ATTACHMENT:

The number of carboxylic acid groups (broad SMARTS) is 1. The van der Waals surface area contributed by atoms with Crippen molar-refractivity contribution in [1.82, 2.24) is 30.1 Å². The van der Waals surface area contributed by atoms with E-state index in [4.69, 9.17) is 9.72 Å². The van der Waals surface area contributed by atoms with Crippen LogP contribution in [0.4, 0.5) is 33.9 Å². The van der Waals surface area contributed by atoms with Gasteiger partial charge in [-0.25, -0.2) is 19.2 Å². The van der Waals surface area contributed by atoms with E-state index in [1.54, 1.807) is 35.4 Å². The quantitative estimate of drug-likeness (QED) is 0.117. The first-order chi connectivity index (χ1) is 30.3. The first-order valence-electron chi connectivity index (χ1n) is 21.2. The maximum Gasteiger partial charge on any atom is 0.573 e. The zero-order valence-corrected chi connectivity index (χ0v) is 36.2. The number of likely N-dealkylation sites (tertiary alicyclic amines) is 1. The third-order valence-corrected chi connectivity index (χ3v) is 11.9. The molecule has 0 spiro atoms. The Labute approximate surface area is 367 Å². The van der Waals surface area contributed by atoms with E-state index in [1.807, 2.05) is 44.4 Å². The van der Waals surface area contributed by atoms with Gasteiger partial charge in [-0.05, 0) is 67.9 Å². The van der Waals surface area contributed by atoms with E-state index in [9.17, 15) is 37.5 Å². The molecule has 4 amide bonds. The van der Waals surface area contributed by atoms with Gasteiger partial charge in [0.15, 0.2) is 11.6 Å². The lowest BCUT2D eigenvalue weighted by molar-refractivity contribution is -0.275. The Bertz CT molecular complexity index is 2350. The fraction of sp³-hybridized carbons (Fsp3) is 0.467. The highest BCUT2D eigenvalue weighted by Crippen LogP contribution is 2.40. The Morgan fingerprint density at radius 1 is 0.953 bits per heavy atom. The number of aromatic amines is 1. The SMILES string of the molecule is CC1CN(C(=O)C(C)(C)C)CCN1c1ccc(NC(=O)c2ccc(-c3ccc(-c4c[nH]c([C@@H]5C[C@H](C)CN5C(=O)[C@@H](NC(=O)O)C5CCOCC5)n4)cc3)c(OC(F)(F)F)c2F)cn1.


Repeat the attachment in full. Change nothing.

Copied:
The number of carboxylic acid groups (broad SMARTS) is 1. The van der Waals surface area contributed by atoms with Crippen molar-refractivity contribution in [1.82, 2.24) is 30.1 Å². The van der Waals surface area contributed by atoms with E-state index in [4.69, 9.17) is 9.72 Å². The van der Waals surface area contributed by atoms with Crippen LogP contribution in [0.4, 0.5) is 33.9 Å². The van der Waals surface area contributed by atoms with Gasteiger partial charge in [-0.25, -0.2) is 19.2 Å². The van der Waals surface area contributed by atoms with E-state index in [1.54, 1.807) is 35.4 Å². The quantitative estimate of drug-likeness (QED) is 0.117. The first-order chi connectivity index (χ1) is 30.3. The first-order valence-electron chi connectivity index (χ1n) is 21.2. The maximum Gasteiger partial charge on any atom is 0.573 e. The zero-order valence-corrected chi connectivity index (χ0v) is 36.2. The number of likely N-dealkylation sites (tertiary alicyclic amines) is 1. The third-order valence-corrected chi connectivity index (χ3v) is 11.9. The molecule has 0 spiro atoms. The Labute approximate surface area is 367 Å². The van der Waals surface area contributed by atoms with E-state index in [1.807, 2.05) is 44.4 Å². The van der Waals surface area contributed by atoms with Gasteiger partial charge in [-0.05, 0) is 67.9 Å². The van der Waals surface area contributed by atoms with E-state index in [9.17, 15) is 37.5 Å². The molecule has 4 amide bonds. The van der Waals surface area contributed by atoms with Gasteiger partial charge in [0.15, 0.2) is 11.6 Å². The lowest BCUT2D eigenvalue weighted by molar-refractivity contribution is -0.275. The Bertz CT molecular complexity index is 2350. The fraction of sp³-hybridized carbons (Fsp3) is 0.467. The highest BCUT2D eigenvalue weighted by Crippen LogP contribution is 2.40. The Morgan fingerprint density at radius 1 is 0.953 bits per heavy atom. The number of aromatic amines is 1. The SMILES string of the molecule is CC1CN(C(=O)C(C)(C)C)CCN1c1ccc(NC(=O)c2ccc(-c3ccc(-c4c[nH]c([C@@H]5C[C@H](C)CN5C(=O)[C@@H](NC(=O)O)C5CCOCC5)n4)cc3)c(OC(F)(F)F)c2F)cn1.